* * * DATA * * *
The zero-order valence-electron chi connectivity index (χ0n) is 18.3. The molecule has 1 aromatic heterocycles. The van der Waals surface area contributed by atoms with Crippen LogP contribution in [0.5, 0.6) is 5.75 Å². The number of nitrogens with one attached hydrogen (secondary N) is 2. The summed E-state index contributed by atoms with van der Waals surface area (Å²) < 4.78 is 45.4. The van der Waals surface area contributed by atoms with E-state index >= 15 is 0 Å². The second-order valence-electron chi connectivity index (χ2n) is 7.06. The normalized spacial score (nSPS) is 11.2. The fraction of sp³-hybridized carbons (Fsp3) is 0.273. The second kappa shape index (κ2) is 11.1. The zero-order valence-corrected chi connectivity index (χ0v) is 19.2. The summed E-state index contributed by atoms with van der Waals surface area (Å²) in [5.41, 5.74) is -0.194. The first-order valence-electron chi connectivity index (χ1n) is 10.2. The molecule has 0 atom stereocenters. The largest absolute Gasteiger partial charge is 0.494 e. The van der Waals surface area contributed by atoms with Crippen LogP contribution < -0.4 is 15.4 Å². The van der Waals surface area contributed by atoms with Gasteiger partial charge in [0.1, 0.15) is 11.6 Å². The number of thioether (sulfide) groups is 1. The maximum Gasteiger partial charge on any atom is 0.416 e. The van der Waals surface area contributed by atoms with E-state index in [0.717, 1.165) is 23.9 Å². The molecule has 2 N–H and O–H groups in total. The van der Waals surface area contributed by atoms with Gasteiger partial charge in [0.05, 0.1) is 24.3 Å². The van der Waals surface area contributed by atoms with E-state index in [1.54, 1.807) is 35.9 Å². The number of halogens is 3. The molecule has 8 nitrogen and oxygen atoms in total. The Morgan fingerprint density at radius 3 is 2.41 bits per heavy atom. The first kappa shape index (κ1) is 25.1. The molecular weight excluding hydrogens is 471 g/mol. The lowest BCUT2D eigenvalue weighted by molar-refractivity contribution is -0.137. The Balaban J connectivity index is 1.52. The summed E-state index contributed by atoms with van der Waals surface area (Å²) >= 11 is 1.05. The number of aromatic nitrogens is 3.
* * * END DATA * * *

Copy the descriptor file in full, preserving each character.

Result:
The zero-order valence-electron chi connectivity index (χ0n) is 18.3. The molecule has 1 aromatic heterocycles. The van der Waals surface area contributed by atoms with Crippen LogP contribution in [0.5, 0.6) is 5.75 Å². The number of nitrogens with one attached hydrogen (secondary N) is 2. The summed E-state index contributed by atoms with van der Waals surface area (Å²) < 4.78 is 45.4. The van der Waals surface area contributed by atoms with E-state index >= 15 is 0 Å². The second-order valence-electron chi connectivity index (χ2n) is 7.06. The normalized spacial score (nSPS) is 11.2. The fraction of sp³-hybridized carbons (Fsp3) is 0.273. The second kappa shape index (κ2) is 11.1. The zero-order valence-corrected chi connectivity index (χ0v) is 19.2. The summed E-state index contributed by atoms with van der Waals surface area (Å²) in [5.41, 5.74) is -0.194. The first-order valence-electron chi connectivity index (χ1n) is 10.2. The molecule has 0 atom stereocenters. The largest absolute Gasteiger partial charge is 0.494 e. The van der Waals surface area contributed by atoms with Crippen LogP contribution < -0.4 is 15.4 Å². The van der Waals surface area contributed by atoms with Gasteiger partial charge in [0.1, 0.15) is 11.6 Å². The number of thioether (sulfide) groups is 1. The maximum Gasteiger partial charge on any atom is 0.416 e. The van der Waals surface area contributed by atoms with E-state index in [0.717, 1.165) is 23.9 Å². The molecule has 2 N–H and O–H groups in total. The van der Waals surface area contributed by atoms with Gasteiger partial charge in [0.05, 0.1) is 24.3 Å². The van der Waals surface area contributed by atoms with E-state index in [1.54, 1.807) is 35.9 Å². The number of halogens is 3. The molecule has 8 nitrogen and oxygen atoms in total. The Morgan fingerprint density at radius 3 is 2.41 bits per heavy atom. The first kappa shape index (κ1) is 25.1. The molecular weight excluding hydrogens is 471 g/mol. The lowest BCUT2D eigenvalue weighted by molar-refractivity contribution is -0.137. The Balaban J connectivity index is 1.52. The summed E-state index contributed by atoms with van der Waals surface area (Å²) >= 11 is 1.05. The number of aromatic nitrogens is 3.